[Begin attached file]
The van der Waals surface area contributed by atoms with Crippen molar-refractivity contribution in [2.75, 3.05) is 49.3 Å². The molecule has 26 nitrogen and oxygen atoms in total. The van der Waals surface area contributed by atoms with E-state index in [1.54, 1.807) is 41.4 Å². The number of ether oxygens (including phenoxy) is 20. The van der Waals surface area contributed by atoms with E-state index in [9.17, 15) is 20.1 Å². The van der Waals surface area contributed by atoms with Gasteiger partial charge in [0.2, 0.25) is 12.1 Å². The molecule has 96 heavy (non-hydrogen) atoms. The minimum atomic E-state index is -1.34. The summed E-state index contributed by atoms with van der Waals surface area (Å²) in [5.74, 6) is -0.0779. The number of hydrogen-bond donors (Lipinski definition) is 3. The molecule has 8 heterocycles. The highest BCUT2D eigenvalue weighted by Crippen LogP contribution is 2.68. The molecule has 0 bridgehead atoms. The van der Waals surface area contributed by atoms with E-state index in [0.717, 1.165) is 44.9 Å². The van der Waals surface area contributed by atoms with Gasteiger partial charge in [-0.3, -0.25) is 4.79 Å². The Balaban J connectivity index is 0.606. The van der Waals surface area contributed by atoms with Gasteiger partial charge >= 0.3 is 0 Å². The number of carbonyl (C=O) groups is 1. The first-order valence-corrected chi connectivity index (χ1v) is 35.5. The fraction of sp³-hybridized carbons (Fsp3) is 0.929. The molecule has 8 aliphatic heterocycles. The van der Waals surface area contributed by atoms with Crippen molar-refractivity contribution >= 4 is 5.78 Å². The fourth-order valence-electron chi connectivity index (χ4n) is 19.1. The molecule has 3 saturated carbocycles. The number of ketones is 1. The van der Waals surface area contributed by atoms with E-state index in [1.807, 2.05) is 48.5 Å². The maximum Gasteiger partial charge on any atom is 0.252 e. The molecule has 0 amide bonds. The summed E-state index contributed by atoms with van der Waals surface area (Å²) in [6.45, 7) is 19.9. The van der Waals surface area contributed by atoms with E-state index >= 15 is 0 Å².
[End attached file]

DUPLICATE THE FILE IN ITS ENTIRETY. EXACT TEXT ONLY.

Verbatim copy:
The van der Waals surface area contributed by atoms with Crippen molar-refractivity contribution in [2.75, 3.05) is 49.3 Å². The molecule has 26 nitrogen and oxygen atoms in total. The van der Waals surface area contributed by atoms with E-state index in [1.54, 1.807) is 41.4 Å². The number of ether oxygens (including phenoxy) is 20. The van der Waals surface area contributed by atoms with E-state index in [9.17, 15) is 20.1 Å². The van der Waals surface area contributed by atoms with Gasteiger partial charge in [0.2, 0.25) is 12.1 Å². The molecule has 96 heavy (non-hydrogen) atoms. The minimum atomic E-state index is -1.34. The summed E-state index contributed by atoms with van der Waals surface area (Å²) in [5.74, 6) is -0.0779. The number of hydrogen-bond donors (Lipinski definition) is 3. The molecule has 8 heterocycles. The highest BCUT2D eigenvalue weighted by Crippen LogP contribution is 2.68. The molecule has 0 bridgehead atoms. The van der Waals surface area contributed by atoms with E-state index in [0.717, 1.165) is 44.9 Å². The van der Waals surface area contributed by atoms with Gasteiger partial charge in [-0.3, -0.25) is 4.79 Å². The Balaban J connectivity index is 0.606. The van der Waals surface area contributed by atoms with Gasteiger partial charge >= 0.3 is 0 Å². The number of carbonyl (C=O) groups is 1. The first-order valence-corrected chi connectivity index (χ1v) is 35.5. The fraction of sp³-hybridized carbons (Fsp3) is 0.929. The molecule has 8 aliphatic heterocycles. The van der Waals surface area contributed by atoms with Crippen molar-refractivity contribution >= 4 is 5.78 Å². The fourth-order valence-electron chi connectivity index (χ4n) is 19.1. The molecule has 3 saturated carbocycles. The number of ketones is 1. The van der Waals surface area contributed by atoms with E-state index in [1.807, 2.05) is 48.5 Å². The maximum Gasteiger partial charge on any atom is 0.252 e. The molecule has 0 amide bonds. The summed E-state index contributed by atoms with van der Waals surface area (Å²) in [6.45, 7) is 19.9. The van der Waals surface area contributed by atoms with E-state index >= 15 is 0 Å².